The 4Ls, a Retrospective Technique

October 17, 2013 Terry Densmore

As of late I have had several questions from teams on how to improve their retrospectives.  The idea behind the retrospective is to give the team an opportunity to reflect on the sprint.  There are several ways that teams can take.  One of those ways is the 4Ls originally introduced by Mary Gorman and Ellen Gottesdiener. I have used this several times in the past and highly recommend it. I like the 4Ls for teams that are just standing up and need an approach to help facilitate the retrospective or for retrospectives that seem to be stagnant.  Enough on how much I like it, what is it?!?

The 4Ls are:

  • Liked – What did I/we like during this sprint?
  • Learned – What did I/we learn during this sprint?
  • Lack – What did I/we lack during this sprint?
  • Long For – What do I/we long for as an improvement etc.

My approach to this is, to grab four pieces of easel paper and spread them as far out in the room as possible.  Give each member of the team post-it notes, some people choose a different color for each L.  I don’t like that approach because those colors could influence others to try and match that number of say likes “oh man I have only have one like, what else did I like?” It’s not a competition, it is a technique to help inspect and adapt!  I give everyone the same pens and the same color post-its.  Give the team 20 minutes to come up with their 4L post-its.  Again some people try to time box each ‘L’, I am not a fan for the reason already stated about a different color post-it.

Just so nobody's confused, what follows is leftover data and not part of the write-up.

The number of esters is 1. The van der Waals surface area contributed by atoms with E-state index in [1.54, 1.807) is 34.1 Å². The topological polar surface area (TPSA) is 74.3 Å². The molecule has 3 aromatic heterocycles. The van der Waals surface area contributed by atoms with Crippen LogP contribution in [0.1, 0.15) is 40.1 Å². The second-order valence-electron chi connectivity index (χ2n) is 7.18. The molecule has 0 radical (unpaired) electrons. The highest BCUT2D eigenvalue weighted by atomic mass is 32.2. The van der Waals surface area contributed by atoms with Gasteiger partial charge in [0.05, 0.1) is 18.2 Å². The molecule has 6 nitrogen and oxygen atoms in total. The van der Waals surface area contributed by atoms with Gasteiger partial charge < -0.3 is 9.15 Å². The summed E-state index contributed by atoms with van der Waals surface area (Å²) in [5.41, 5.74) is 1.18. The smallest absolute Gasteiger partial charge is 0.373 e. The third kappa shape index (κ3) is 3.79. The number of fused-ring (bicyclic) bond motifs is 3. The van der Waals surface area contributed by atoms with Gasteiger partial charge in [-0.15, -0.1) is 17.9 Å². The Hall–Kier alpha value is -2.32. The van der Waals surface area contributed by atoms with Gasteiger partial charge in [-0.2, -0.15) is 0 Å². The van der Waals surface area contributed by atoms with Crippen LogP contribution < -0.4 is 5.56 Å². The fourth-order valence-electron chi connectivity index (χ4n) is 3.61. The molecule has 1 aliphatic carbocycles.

After the time is up have the team get up and place their post-its on the easel paper around the room.  I usually look to break the team up into pairs or trios to tackle each piece of easel paper.  The goal of this is to assign the pairs to a piece of easel paper and give them ten minutes to try and categorize the post-its into some type of theme/topic.  Once this has been completed the teams present their findings to the group, this typically spawns further discussion.  As the teams present, the scribe can take notes on this and identify some goals that come out of the presentations. These goals can make their way to sprint planning to strive to make improvements.  Some of these goals may be team based or an impediment that the ScrumMaster can take care of after the retrospective.

I have found this to be a great approach to retrospectives and highly recommend you give it a try!


About the Author

Terry Densmore

Terry Densmore is a Product Manager at CollabNet VersionOne. Previously, Terry spent three years as an agile consultant on the Services team. He has introduced agile to multiple disciplines including software, mechanical, and electrical engineering teams. Terry also helped conquer the myth that agile cannot be as successful with distributed teams.

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